More OFWs found HIV positive
OVERSEAS Filipino workers (OFWs) comprised 12 percent or 36 out of the 311 new human immunodeficiency virus (HIV) positive cases diagnosed in the country in the first two months of 2011.
Rep. Arnel Ty of the party-list group LPG/MA has warned that hundreds of OFWs may be lost in the years ahead on account of the disease that destroys the immune system and leaves individuals extremely vulnerable to opportunistic infections and tumors.
Ty said a total of 1,558 OFWs, with the median age of 36 years, have been found either HIV positive or with full-blown acquired immunodeficiency syndrome (AIDS) since the country began passive surveillance of the disease in 1984.
He said OFWs now comprise one-fourth of the 6,326 total cases listed in the National HIV and AIDS Registry.
Ty has been pushing for a review of the 1998 AIDS Prevention and Control Law to find ways to reinforce the fight against the highly infectious disease. He has also been appealing for increased public funding for preventive HIV/AIDS education.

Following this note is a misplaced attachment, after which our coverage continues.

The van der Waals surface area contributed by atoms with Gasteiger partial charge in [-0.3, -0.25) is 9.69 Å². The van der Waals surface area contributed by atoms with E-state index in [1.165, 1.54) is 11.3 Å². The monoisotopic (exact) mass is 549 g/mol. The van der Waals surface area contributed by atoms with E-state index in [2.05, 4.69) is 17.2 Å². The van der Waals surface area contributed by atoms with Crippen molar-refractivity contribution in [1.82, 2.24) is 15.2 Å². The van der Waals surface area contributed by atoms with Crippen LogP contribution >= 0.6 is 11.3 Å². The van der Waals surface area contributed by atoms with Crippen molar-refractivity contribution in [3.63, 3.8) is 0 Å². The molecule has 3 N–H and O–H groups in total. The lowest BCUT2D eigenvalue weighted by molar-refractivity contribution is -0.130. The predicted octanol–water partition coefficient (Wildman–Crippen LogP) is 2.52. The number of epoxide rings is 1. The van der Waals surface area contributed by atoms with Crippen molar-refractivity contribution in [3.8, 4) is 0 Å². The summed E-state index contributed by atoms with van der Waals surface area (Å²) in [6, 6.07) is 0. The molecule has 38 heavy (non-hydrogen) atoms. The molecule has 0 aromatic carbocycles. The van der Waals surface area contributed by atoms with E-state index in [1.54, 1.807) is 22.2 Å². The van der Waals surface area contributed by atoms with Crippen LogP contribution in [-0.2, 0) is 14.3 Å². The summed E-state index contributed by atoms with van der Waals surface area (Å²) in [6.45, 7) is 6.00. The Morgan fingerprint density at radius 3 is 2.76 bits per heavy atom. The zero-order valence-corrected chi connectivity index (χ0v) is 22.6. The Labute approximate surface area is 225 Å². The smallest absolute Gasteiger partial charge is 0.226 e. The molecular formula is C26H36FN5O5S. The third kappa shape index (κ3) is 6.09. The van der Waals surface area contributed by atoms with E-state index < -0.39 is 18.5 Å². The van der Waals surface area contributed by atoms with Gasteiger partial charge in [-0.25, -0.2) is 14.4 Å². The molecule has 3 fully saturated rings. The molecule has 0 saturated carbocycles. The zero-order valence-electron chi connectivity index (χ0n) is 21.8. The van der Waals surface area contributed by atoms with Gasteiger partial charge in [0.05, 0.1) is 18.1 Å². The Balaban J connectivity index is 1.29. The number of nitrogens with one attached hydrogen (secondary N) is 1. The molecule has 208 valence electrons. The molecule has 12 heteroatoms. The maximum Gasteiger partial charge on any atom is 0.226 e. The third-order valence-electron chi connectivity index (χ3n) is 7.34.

In House Resolution 724, Ty cited the need for Congress to ascertain whether existing policies and measures in the 12-year-old law are sufficient to quell the HIV/AIDS epidemic and improve the conditions of OFWs and other Filipinos living with the disease.
“There is no question that HIV/AIDS is ravaging our OFWs,” Ty said, adding they are extremely susceptible to the disease owing to their “high-risk sexual behavior” when they are outside the country.
He said 96 percent or 1,496 of the OFWs with HIV/AIDS acquired the disease through unprotected sexual contact.
Of the 1,496, Ty said 1,014 or 68 percent were infected through heterosexual contact; 288 or 19 percent via homosexual contact; and 194 or 13 percent by means of bisexual contact.
The rest were infected through tainted blood products, needle prick injury, contaminated needle-sharing while using illegal drugs, or had no reported mode of transmission.
Ty said 75 percent of all OFWs diagnosed with HIV/AIDS are males. Of the 36 OFWs reported HIV positive in January and February, 30 were males and six were females.
He said preventive education “remains the best defense against possible infection.” He urged the Overseas Workers Welfare Administration and the Philippine Overseas Employment Administration to invest aggressively in prevention drives.
There is no known cure or vaccine for HIV/AIDS, although treatments can slow the course of the disease, classified as a pandemic by the World Health Organization.
As of February 28, at least 324 deaths due to AIDS have been reported in the Philippines.